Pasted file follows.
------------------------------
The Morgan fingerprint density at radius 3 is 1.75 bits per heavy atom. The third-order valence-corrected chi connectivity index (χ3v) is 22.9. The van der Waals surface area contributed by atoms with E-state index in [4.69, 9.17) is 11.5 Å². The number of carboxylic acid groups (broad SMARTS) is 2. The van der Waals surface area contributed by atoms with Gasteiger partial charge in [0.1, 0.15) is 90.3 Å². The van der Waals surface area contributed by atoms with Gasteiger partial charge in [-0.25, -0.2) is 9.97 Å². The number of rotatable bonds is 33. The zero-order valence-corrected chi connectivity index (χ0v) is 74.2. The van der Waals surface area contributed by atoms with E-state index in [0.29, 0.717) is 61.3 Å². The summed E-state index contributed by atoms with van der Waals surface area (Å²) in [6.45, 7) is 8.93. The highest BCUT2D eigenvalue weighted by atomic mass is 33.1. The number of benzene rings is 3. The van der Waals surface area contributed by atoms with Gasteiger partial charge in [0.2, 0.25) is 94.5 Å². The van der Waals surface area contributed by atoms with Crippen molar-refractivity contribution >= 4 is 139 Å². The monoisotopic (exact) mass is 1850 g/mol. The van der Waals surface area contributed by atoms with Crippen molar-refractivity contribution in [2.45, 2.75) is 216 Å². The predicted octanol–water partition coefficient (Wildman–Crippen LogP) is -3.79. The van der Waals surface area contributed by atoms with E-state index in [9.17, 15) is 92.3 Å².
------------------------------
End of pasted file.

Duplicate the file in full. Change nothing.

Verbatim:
The Morgan fingerprint density at radius 3 is 1.75 bits per heavy atom. The third-order valence-corrected chi connectivity index (χ3v) is 22.9. The van der Waals surface area contributed by atoms with E-state index in [4.69, 9.17) is 11.5 Å². The number of carboxylic acid groups (broad SMARTS) is 2. The van der Waals surface area contributed by atoms with Gasteiger partial charge in [0.1, 0.15) is 90.3 Å². The van der Waals surface area contributed by atoms with Gasteiger partial charge in [-0.25, -0.2) is 9.97 Å². The number of rotatable bonds is 33. The zero-order valence-corrected chi connectivity index (χ0v) is 74.2. The van der Waals surface area contributed by atoms with E-state index in [0.29, 0.717) is 61.3 Å². The summed E-state index contributed by atoms with van der Waals surface area (Å²) in [6.45, 7) is 8.93. The highest BCUT2D eigenvalue weighted by atomic mass is 33.1. The number of benzene rings is 3. The van der Waals surface area contributed by atoms with Gasteiger partial charge in [0.2, 0.25) is 94.5 Å². The van der Waals surface area contributed by atoms with Crippen molar-refractivity contribution >= 4 is 139 Å². The monoisotopic (exact) mass is 1850 g/mol. The van der Waals surface area contributed by atoms with Crippen molar-refractivity contribution in [2.45, 2.75) is 216 Å². The predicted octanol–water partition coefficient (Wildman–Crippen LogP) is -3.79. The van der Waals surface area contributed by atoms with E-state index in [9.17, 15) is 92.3 Å².